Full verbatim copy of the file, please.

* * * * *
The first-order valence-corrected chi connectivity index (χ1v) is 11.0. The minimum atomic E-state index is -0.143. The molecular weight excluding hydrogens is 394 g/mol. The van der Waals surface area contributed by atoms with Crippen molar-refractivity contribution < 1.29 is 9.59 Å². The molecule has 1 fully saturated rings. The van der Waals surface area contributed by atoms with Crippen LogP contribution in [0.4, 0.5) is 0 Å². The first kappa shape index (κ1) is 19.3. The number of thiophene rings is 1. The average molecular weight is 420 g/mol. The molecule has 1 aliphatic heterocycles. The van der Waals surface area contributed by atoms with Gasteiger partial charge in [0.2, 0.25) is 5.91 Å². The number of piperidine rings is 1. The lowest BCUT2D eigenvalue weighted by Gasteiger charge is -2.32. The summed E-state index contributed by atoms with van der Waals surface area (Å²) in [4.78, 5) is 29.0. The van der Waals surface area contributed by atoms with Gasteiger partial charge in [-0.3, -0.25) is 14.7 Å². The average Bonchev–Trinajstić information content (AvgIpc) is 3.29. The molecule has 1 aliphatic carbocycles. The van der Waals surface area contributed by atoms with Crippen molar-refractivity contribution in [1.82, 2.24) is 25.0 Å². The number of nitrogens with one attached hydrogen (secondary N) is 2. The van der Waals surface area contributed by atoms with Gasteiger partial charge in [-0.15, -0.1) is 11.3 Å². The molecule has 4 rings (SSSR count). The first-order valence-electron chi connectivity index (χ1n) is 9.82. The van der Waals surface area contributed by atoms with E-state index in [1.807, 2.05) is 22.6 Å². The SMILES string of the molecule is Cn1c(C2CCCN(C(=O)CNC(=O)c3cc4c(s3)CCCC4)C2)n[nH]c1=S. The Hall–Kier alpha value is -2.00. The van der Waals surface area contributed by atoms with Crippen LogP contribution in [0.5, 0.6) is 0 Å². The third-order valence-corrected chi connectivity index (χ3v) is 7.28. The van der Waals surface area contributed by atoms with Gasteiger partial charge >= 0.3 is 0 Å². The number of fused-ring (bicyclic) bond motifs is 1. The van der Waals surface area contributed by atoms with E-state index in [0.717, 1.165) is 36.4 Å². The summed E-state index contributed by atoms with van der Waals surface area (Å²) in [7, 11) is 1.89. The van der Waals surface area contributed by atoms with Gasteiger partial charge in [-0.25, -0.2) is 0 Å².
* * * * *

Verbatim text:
The first-order valence-corrected chi connectivity index (χ1v) is 11.0. The minimum atomic E-state index is -0.143. The molecular weight excluding hydrogens is 394 g/mol. The van der Waals surface area contributed by atoms with Crippen molar-refractivity contribution < 1.29 is 9.59 Å². The molecule has 1 fully saturated rings. The van der Waals surface area contributed by atoms with Crippen LogP contribution in [0.4, 0.5) is 0 Å². The first kappa shape index (κ1) is 19.3. The number of thiophene rings is 1. The average molecular weight is 420 g/mol. The molecule has 1 aliphatic heterocycles. The van der Waals surface area contributed by atoms with Gasteiger partial charge in [0.2, 0.25) is 5.91 Å². The number of piperidine rings is 1. The lowest BCUT2D eigenvalue weighted by Gasteiger charge is -2.32. The summed E-state index contributed by atoms with van der Waals surface area (Å²) in [4.78, 5) is 29.0. The van der Waals surface area contributed by atoms with Gasteiger partial charge in [-0.3, -0.25) is 14.7 Å². The average Bonchev–Trinajstić information content (AvgIpc) is 3.29. The molecule has 1 aliphatic carbocycles. The van der Waals surface area contributed by atoms with Crippen molar-refractivity contribution in [1.82, 2.24) is 25.0 Å². The number of nitrogens with one attached hydrogen (secondary N) is 2. The van der Waals surface area contributed by atoms with Gasteiger partial charge in [-0.15, -0.1) is 11.3 Å². The molecule has 4 rings (SSSR count). The first-order valence-electron chi connectivity index (χ1n) is 9.82. The van der Waals surface area contributed by atoms with E-state index in [1.807, 2.05) is 22.6 Å². The SMILES string of the molecule is Cn1c(C2CCCN(C(=O)CNC(=O)c3cc4c(s3)CCCC4)C2)n[nH]c1=S. The Hall–Kier alpha value is -2.00. The van der Waals surface area contributed by atoms with Crippen LogP contribution in [0.5, 0.6) is 0 Å². The third-order valence-corrected chi connectivity index (χ3v) is 7.28. The van der Waals surface area contributed by atoms with Gasteiger partial charge >= 0.3 is 0 Å². The number of fused-ring (bicyclic) bond motifs is 1. The van der Waals surface area contributed by atoms with E-state index in [0.717, 1.165) is 36.4 Å². The summed E-state index contributed by atoms with van der Waals surface area (Å²) in [7, 11) is 1.89. The van der Waals surface area contributed by atoms with Gasteiger partial charge in [-0.25, -0.2) is 0 Å².